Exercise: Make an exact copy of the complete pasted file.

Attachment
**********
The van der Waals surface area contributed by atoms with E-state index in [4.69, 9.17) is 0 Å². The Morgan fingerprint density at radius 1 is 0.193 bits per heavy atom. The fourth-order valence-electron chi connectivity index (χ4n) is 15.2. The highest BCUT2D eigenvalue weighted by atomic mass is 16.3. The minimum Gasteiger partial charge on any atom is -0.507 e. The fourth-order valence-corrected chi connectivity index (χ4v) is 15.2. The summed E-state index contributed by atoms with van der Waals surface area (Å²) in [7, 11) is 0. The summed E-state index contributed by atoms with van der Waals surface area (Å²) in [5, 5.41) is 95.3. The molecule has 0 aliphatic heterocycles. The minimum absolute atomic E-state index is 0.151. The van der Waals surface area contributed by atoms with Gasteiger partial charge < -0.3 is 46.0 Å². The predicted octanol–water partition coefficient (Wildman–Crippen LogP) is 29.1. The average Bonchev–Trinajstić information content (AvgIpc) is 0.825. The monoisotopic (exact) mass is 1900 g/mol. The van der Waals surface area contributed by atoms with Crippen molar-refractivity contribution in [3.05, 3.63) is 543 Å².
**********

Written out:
The van der Waals surface area contributed by atoms with E-state index in [4.69, 9.17) is 0 Å². The Morgan fingerprint density at radius 1 is 0.193 bits per heavy atom. The fourth-order valence-electron chi connectivity index (χ4n) is 15.2. The highest BCUT2D eigenvalue weighted by atomic mass is 16.3. The minimum Gasteiger partial charge on any atom is -0.507 e. The fourth-order valence-corrected chi connectivity index (χ4v) is 15.2. The summed E-state index contributed by atoms with van der Waals surface area (Å²) in [7, 11) is 0. The summed E-state index contributed by atoms with van der Waals surface area (Å²) in [5, 5.41) is 95.3. The molecule has 0 aliphatic heterocycles. The minimum absolute atomic E-state index is 0.151. The van der Waals surface area contributed by atoms with Gasteiger partial charge < -0.3 is 46.0 Å². The predicted octanol–water partition coefficient (Wildman–Crippen LogP) is 29.1. The average Bonchev–Trinajstić information content (AvgIpc) is 0.825. The monoisotopic (exact) mass is 1900 g/mol. The van der Waals surface area contributed by atoms with Crippen molar-refractivity contribution in [3.05, 3.63) is 543 Å².